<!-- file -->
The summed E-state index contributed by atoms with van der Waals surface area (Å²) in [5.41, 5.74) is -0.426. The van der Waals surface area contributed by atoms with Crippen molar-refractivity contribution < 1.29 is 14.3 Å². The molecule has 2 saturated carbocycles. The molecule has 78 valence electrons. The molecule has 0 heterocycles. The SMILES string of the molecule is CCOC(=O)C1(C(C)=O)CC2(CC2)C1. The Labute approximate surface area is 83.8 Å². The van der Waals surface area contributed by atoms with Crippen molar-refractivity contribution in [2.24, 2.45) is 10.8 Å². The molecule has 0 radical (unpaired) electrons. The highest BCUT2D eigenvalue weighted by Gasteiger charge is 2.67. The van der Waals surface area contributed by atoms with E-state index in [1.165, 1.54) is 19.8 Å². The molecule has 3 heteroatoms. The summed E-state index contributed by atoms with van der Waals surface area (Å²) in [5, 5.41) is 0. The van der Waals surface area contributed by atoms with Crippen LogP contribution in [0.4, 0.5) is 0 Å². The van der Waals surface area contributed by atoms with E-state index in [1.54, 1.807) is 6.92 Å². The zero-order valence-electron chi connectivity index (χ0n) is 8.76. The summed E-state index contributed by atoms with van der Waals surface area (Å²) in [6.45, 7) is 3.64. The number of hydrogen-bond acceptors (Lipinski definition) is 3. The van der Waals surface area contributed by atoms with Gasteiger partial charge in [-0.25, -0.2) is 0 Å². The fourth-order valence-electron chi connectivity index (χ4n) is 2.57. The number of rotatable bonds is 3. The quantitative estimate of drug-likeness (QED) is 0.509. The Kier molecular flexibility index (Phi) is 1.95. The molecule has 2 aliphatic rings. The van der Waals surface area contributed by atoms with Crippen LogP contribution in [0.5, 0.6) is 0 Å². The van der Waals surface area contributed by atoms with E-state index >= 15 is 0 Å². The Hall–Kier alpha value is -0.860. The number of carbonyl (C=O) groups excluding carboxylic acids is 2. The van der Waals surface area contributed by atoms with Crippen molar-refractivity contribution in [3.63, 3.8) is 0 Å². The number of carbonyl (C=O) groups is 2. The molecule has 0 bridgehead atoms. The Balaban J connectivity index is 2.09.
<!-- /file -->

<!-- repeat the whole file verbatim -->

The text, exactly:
The summed E-state index contributed by atoms with van der Waals surface area (Å²) in [5.41, 5.74) is -0.426. The van der Waals surface area contributed by atoms with Crippen molar-refractivity contribution < 1.29 is 14.3 Å². The molecule has 2 saturated carbocycles. The molecule has 78 valence electrons. The molecule has 0 heterocycles. The SMILES string of the molecule is CCOC(=O)C1(C(C)=O)CC2(CC2)C1. The Labute approximate surface area is 83.8 Å². The van der Waals surface area contributed by atoms with Crippen molar-refractivity contribution in [2.24, 2.45) is 10.8 Å². The molecule has 0 radical (unpaired) electrons. The highest BCUT2D eigenvalue weighted by Gasteiger charge is 2.67. The van der Waals surface area contributed by atoms with E-state index in [1.165, 1.54) is 19.8 Å². The molecule has 3 heteroatoms. The summed E-state index contributed by atoms with van der Waals surface area (Å²) in [5, 5.41) is 0. The van der Waals surface area contributed by atoms with Crippen LogP contribution in [0.4, 0.5) is 0 Å². The van der Waals surface area contributed by atoms with E-state index in [1.54, 1.807) is 6.92 Å². The zero-order valence-electron chi connectivity index (χ0n) is 8.76. The summed E-state index contributed by atoms with van der Waals surface area (Å²) in [6.45, 7) is 3.64. The number of hydrogen-bond acceptors (Lipinski definition) is 3. The van der Waals surface area contributed by atoms with Gasteiger partial charge in [-0.25, -0.2) is 0 Å². The fourth-order valence-electron chi connectivity index (χ4n) is 2.57. The number of rotatable bonds is 3. The quantitative estimate of drug-likeness (QED) is 0.509. The Kier molecular flexibility index (Phi) is 1.95. The molecule has 2 aliphatic rings. The van der Waals surface area contributed by atoms with Crippen LogP contribution in [0.5, 0.6) is 0 Å². The van der Waals surface area contributed by atoms with E-state index >= 15 is 0 Å². The Hall–Kier alpha value is -0.860. The number of carbonyl (C=O) groups excluding carboxylic acids is 2. The van der Waals surface area contributed by atoms with Crippen molar-refractivity contribution in [3.63, 3.8) is 0 Å². The number of carbonyl (C=O) groups is 2. The molecule has 0 bridgehead atoms. The Balaban J connectivity index is 2.09.